But on the day of the first session, a chaotic scene unfolded as a number of Republican lawmakers did not comply with the COVID-19 protocols ushered in by the Senate President and Assembly Speaker that morning. The rules by the legislative leaders codifying the commission’s procedures were needed after a nonpartisan legal counsel said the commission did not have the authority to require legislators adhere to the same requirements of all those entering the Statehouse to be fully vaccinated against COVID-19 or be tested.
Role of State Troopers
While GOP Assembly members were initially stopped for about 15 minutes crying “tyranny” from accessing the Assembly floor—including Assemblyman Hal Wirths (R-24) and Parker Spence (R-24)—Bergen eventually led lawmakers in defying the regulations as they walked past the officers assigned because they would not physically restrain them from gaining access onto the floor.
After expressing his dismay at his fellow legislators, Assembly Speaker Craig Coughlin (D-19) added that “there’s been a colossal failure of security here at the Statehouse. This is something we cannot tolerate.”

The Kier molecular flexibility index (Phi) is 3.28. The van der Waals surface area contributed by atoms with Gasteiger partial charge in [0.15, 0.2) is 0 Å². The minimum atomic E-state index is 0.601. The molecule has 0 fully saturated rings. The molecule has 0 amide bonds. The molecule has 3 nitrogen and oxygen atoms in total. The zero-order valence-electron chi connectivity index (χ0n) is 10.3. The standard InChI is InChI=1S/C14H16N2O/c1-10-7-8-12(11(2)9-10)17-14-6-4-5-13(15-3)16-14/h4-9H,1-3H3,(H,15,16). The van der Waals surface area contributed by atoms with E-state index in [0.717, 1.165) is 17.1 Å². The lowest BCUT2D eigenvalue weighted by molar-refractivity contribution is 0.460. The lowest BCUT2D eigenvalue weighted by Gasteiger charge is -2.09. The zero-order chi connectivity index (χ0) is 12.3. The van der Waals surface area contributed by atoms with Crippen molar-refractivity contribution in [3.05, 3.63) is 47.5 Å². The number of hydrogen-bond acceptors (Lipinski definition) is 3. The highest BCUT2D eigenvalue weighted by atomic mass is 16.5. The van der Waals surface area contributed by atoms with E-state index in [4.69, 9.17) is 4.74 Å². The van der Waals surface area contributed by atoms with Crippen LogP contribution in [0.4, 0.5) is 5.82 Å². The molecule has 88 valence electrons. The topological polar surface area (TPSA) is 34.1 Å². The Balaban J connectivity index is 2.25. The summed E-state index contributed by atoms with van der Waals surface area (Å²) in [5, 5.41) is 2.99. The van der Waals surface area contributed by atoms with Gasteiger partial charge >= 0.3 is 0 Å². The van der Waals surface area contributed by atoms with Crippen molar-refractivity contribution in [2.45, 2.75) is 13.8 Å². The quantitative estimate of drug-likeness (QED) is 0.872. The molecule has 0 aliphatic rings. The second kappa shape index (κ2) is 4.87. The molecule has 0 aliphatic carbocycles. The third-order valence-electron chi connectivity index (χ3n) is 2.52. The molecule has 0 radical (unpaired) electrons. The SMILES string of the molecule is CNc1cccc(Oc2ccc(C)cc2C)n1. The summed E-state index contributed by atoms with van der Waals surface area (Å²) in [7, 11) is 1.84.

The role of the State Police has come under focus since that day. While Acting New Jersey State Police Superintendent Colonel Patrick Callahan later reiterated that “we take the security of that Statehouse seriously and will continue to do so,” Gov. Phil Murphy and Callahan had refused to answer plans for the next voting season, any role that the governor’s office had in the assignment of the troopers at the Statehouse doors or the reported reassignment of troopers after the incident. They did so again at a press briefing Dec. 20.
The move by GOP Assembly members for Dec. 20 was not unforeseen. Assemblyman Webber had notified the state attorney general’s office he was preparing to go to court and would not submit to a COVID-19 test or provide proof of vaccination to gain entry into the Statehouse complex.
In a letter to a letter to acting Attorney General Andrew Bruck, Webber’s attorney Mark Sheridan, argued that “any attempt to deny him entry to the Statehouse or the Assembly Chamber is a violation of … the New Jersey State Constitution and a deprivation of his privileges and immunities under the New Jersey State Constitution.” Additionally, he warned Bruck that the New Jersey Civil Rights Act prohibits Webber and others from being deprived of their rights as elected members of the New Jersey Legislature.
A judge denied the request later in the day.
As of Dec. 20, the cumulative number of confirmed coronavirus cases in New Jersey was 1,170,437 with 6,505 total new PCR cases. There were 744 probable cases, bringing the cumulative total of antigen tests to 182,375. The total number of individual cases for the state is 1,352,812.